Speech professor stresses inclusivity in classroom

Elizabeth Whatley

By Leah Cook
Arts and Culture Editor

Elizabeth Whatley is a top-rated professor at Brookhaven College, according to ratemyprofessor.com. She has a unique and diverse approach to teaching that reflects her extraordinary background. As a baby, Whatley was adopted by a foster-care family with 45 brothers and sisters of different races, nationalities and ethnicities.

The high rating is not a surprise to some of her former students.

“She’s the coolest teacher I’ve had here,” Jon Nabors, a student from Whatley’s spring 2018 class, said. “She really made it enjoyable.”

Whatley said the reviews make her day.

“When I get them, I show them to my kids,” she said. “Because they think I’m an idiot sometimes…and I’m like, ‘Go read my new review, José likes me.’”

Whatley has taught at Brookhaven for 10 years. Her speech classes are part of the core curriculum for students seeking a degree. They are important for all aspects of life, Whatley said.

Her class focuses on self-concept. Many people dislike or never discover who they are, Whatley said. She also covers perception and conflict resolution. One important aspect is teaching students to organize their thoughts, she said.

Whatley said her goal is to help students be perceptive and communicate effectively. For some assignments, students must give a speech.

Her teaching methods focus on inclusivity. In classroom discussions, students talk about race, gender, politics and other important issues. Students are allowed to talk openly, but are expected to remain respectful even during disagreements.

Growing up in a foster family helped Whatley learn the importance of inclusivity, she said.

According to the National Youth Foster Institute, 20 percent of foster care children end up homeless, and 60 percent of foster-raised males become convicted criminals.

But Whatley’s parents bucked the odds, and their children became successful adults.

She said Christianity and her education played major parts in her success.

All the children her parents took in went through high school, and all but one went to college, she said. They used the church, the foster system, scholarships and any resources available to help the children get college educations.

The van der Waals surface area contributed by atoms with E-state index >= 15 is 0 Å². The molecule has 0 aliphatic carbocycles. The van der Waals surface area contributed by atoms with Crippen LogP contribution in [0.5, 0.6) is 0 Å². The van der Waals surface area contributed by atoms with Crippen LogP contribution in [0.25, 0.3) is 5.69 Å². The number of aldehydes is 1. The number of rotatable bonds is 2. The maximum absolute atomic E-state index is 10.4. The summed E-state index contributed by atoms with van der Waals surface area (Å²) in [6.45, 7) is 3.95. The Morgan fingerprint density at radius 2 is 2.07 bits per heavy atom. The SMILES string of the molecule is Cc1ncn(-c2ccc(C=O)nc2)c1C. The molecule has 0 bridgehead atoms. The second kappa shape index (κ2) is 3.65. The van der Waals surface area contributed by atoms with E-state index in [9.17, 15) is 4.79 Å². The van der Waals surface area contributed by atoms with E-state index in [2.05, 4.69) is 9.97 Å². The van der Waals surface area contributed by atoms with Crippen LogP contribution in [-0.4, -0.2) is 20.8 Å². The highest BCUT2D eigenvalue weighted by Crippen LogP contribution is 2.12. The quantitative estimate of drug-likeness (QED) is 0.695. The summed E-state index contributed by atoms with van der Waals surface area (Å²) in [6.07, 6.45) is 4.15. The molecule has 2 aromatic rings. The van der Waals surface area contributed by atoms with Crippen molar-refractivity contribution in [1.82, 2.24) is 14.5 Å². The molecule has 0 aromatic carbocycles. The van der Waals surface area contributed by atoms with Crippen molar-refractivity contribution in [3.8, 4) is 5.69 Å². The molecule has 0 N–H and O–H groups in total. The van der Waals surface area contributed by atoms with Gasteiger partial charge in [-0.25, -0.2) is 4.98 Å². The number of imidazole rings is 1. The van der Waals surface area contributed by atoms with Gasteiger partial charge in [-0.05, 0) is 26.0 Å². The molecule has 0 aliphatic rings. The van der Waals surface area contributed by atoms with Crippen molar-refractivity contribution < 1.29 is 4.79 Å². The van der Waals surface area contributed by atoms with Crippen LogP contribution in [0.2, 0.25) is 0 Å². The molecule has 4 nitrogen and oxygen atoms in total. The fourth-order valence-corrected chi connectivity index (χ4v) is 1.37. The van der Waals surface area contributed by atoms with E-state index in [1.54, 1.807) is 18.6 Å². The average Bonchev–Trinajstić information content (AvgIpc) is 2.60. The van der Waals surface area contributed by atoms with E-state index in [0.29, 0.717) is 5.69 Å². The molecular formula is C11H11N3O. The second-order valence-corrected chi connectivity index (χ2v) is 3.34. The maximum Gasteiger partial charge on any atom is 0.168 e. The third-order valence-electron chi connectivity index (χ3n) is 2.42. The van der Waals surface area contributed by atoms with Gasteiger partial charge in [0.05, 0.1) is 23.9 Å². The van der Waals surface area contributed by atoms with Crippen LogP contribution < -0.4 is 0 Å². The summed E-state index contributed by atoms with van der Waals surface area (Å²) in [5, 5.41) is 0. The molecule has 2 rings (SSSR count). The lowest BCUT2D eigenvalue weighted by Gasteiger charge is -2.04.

Religion also played an important role, Whatley said. She said she knows religion may not be for everyone, but it helped her and her siblings.

“We had to have something we could hold on to,” Whatley said.

Whatley said growing up in the Carolinas with white parents and a diverse foster kid family – she had Vietnamese and African-American siblings – was an interesting experience.

“Honestly, even though we were all so different, we were the same,” she said. “I think when you feel, when you honestly feel, like you’re the same, everything’s different.”

In her classroom, Whatley stresses acceptance and kindness. She wants students to have a community, she said.

“When you look at student retention, like what keeps a student in the classroom, the thing that we forget is involvement,” Whatley said. She attends every game to cheer for Brookhaven’s teams.

Whatley is also enthusiastic about the value of failure. She tells her class during group assignments that she likes seeing groups that cannot work as a team.

“I like it when groups fail,” Whatley said. “That’s when we learn. We learn from failure better than we do success, and that’s how we truly learn from each other.”

Whatley said she learns from her students, too.

“I learn so much every semester,” she said. “That’s why I think I’m a better teacher every semester because I learn from the last class.”

Teaching is elevating, like attending church, she said.